Mike Fenton, the legendary casting director who worked on the “Back to the Future” franchise, “E.T. the Extra-Terrestrial,” “Raiders of the Lost Ark” and scores of other classic movies and TV shows, has died. He was 85.
Fenton co-founded what is now known as Casting Society of America in 1982. He was a prominent casting director for more than 40 years, with a mile-long resume that stretched from “The Andy Griffith Show” and “That Girl” to “Chinatown,” “American Graffiti,” “The Godfather II,” “Blade Runner,” “Norma Rae,” “Footloose” and “Honeymoon in Vegas.”
“Working with Mike Fenton was like working in a candy store — he made casting a blast,” Steven Spielberg said in a statement. “His fervent support of actors was the stuff of legend, and after landing a part, any actor’s smile was rarely as wide as Mike’s. He didn’t just support actors, he launched crusades. And he was a pretty good actor himself, as he would always read off-camera dialogue to create energy and mojo for the person reading for the part. Much like the actors for whom he advocated, Mike loved his role — and those around him loved him so much, and I will miss him dearly.”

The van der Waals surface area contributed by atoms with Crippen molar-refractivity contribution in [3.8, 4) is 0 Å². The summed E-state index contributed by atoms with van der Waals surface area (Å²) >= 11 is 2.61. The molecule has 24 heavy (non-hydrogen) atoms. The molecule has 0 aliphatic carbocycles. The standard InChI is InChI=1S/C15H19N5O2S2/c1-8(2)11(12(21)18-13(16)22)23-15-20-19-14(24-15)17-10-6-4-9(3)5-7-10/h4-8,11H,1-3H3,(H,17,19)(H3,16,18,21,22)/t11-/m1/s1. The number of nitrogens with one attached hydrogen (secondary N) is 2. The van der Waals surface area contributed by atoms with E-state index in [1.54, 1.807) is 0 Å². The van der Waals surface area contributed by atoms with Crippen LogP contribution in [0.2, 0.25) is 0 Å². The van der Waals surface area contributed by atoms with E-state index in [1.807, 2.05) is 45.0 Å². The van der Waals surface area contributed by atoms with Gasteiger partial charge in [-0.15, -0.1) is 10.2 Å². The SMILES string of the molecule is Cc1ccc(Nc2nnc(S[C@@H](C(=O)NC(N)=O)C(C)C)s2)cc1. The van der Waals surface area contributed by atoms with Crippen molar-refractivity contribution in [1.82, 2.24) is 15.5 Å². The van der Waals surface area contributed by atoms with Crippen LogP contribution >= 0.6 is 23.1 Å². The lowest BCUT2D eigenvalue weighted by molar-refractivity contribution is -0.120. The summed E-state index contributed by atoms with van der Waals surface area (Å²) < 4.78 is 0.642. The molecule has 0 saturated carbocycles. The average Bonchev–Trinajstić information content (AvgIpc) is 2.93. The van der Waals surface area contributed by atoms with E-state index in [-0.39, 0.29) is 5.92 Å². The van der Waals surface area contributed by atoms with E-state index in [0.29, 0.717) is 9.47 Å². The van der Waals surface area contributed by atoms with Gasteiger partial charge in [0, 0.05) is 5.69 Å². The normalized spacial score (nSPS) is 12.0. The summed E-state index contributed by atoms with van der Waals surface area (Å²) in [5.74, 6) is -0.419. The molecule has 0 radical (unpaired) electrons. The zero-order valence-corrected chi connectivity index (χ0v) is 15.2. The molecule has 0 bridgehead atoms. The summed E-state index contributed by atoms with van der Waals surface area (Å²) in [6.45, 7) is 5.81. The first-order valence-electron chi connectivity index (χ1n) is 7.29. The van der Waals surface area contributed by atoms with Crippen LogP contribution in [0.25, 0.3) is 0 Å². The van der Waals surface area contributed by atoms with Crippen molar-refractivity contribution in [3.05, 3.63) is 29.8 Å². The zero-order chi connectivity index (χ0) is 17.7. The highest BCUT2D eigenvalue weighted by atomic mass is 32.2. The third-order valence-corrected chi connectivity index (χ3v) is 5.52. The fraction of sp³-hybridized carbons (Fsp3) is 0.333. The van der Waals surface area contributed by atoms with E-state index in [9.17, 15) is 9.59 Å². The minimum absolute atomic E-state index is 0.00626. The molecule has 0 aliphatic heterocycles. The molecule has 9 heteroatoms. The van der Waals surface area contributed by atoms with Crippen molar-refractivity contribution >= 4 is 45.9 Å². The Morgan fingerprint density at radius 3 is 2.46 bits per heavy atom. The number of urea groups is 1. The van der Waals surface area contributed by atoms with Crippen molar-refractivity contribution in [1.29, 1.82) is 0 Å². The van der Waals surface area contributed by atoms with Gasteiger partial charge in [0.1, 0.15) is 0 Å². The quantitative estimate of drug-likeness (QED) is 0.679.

Casting Society of America co-presidents Russell Boast and Rich Mento hailed the organization’s co-founder as a leader in the industry who advanced the standing of casting as a discipline.
“Casting Society of America is saddened about the death of co-founder Mike Fenton. His remarkable accomplishments and his incredible work in elevating the awareness and appreciation of the craft of casting defines his legacy in the entertainment industry. CSA extends its love and support to his cherished family and friends,” Boast and Mento said in a statement.
Fenton attended USC with the intention of becoming a cinematographer. But after graduating in 1956, he wound up working as an agent, first for Lew Wasserman’s MCA and then at Ashley-Steiner. He joined the staff of Paramount Pictures in 1963 but left two years later to become head of casting for T&L Productions, the outfit behind the groundbreaking 1960s NBC drama series “I Spy.”
By the early 1970s he was working on some of the most popular and most cutting-edge movies in Hollywood. In a 1990 profile, Fenton told Utah’s Deseret News, “I’ve been fortunate to work with some of the greatest directors in the history of this business.”
More to come